I looked into the issue myself.
What happens is that when you create a network namespace, you see
/etc/resolv.conf of the host machine unless you create explicitly
/etc/netns/<namespace_name>/resolv.conf, which will bind mount automatically to
/etc/resolv.conf when looked up inside the network namespace. Therefore, by simply creating that path, the
resolv.conf of the host won't be visibile any more on the network namespace, which will have its own
The manual page of
ip netns explains this:
For applications that are aware of network namespaces, the convention
is to look for global network configuration files first in
/etc/netns/NAME/ then in /etc/. For example, if you want a different
version of /etc/resolv.conf for a network namespace used to isolate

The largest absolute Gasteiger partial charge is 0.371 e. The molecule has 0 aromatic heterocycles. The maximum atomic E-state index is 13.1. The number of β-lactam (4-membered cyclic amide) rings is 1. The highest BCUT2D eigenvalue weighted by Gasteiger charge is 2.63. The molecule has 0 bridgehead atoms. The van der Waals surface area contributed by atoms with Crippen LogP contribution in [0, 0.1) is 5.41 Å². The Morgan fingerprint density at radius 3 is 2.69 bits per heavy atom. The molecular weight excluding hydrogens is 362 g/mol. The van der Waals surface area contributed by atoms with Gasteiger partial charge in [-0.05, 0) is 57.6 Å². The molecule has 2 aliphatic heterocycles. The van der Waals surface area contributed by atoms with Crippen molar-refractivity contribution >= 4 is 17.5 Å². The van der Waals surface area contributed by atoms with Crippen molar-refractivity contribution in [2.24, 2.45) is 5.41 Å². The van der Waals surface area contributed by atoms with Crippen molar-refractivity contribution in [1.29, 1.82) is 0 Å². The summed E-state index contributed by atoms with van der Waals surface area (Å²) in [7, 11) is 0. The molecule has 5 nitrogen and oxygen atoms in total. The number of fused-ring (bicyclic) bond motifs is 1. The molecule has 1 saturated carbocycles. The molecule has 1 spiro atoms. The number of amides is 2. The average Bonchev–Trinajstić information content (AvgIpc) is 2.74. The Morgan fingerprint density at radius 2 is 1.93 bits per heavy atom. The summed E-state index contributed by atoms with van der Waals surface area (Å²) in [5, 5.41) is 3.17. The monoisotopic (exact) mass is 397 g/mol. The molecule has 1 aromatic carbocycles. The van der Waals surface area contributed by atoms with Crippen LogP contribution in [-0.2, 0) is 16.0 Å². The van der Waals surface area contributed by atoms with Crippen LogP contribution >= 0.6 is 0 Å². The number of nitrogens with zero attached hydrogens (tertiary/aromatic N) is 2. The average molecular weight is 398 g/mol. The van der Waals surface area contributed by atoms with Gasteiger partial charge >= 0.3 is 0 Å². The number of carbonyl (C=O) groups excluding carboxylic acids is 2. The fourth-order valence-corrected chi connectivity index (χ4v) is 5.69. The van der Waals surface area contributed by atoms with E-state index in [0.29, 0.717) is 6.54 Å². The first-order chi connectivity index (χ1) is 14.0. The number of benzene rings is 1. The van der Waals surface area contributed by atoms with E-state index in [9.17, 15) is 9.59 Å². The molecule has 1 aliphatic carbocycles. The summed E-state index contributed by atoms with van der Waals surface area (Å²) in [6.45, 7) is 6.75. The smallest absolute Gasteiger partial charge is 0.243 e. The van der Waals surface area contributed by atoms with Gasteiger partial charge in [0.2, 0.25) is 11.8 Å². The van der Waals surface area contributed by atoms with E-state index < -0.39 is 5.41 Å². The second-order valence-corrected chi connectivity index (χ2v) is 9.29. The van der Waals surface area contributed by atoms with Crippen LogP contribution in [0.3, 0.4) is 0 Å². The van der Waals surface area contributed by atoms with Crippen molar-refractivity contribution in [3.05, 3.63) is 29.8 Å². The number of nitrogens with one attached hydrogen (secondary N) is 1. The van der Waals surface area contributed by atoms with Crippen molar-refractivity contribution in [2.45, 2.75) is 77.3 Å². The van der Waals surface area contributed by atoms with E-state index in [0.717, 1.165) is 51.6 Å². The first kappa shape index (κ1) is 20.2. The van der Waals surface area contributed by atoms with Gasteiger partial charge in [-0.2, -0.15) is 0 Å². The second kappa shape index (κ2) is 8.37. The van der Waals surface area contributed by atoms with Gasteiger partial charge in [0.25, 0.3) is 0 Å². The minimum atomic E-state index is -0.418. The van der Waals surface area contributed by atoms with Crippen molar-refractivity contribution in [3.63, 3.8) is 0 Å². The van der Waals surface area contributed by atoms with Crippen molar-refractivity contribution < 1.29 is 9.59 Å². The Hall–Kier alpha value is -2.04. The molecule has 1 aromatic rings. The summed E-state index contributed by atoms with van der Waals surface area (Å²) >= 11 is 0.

your vpn you would name it /etc/netns/myvpn/resolv.conf.
Ip netns exec automates handling of this configuration, file
convention for network namespace unaware applications, by creating a
mount namespace and bind mounting all of the per network namespace
configure files into their traditional location in /etc.
As far as updating
dhclient doesn't work in network namespaces out of the box when
/etc/netns/<namespace_name>/resolv.conf exists (on the other hand, when it doesn't exist, it will overwrite the
resolv.conf of the host machine, since it's the only one available, but that's not really desirable). As the error in the question above shows, what happens is that
dhclient prepares a temporary file with the new nameserver details in
/etc/resolv.conf.dhclient-new.2740 and then tries to rename it as
/etc/resolv.conf. It generates an error because
/etc/resolv.conf is already bind-mounted and apparently
mv isn't allowed to do this trick.
In order to make
dhclient work in network namespaces,
/sbin/dhclient-script should be modified.
I removed this:
mv -f $new_resolv_conf /etc/resolv.conf
And replaced it with:
cat $new_resolv_conf > /etc/resolv.conf
rm -f $new_resolv_conf
dhcpcd seems to do this job correctly.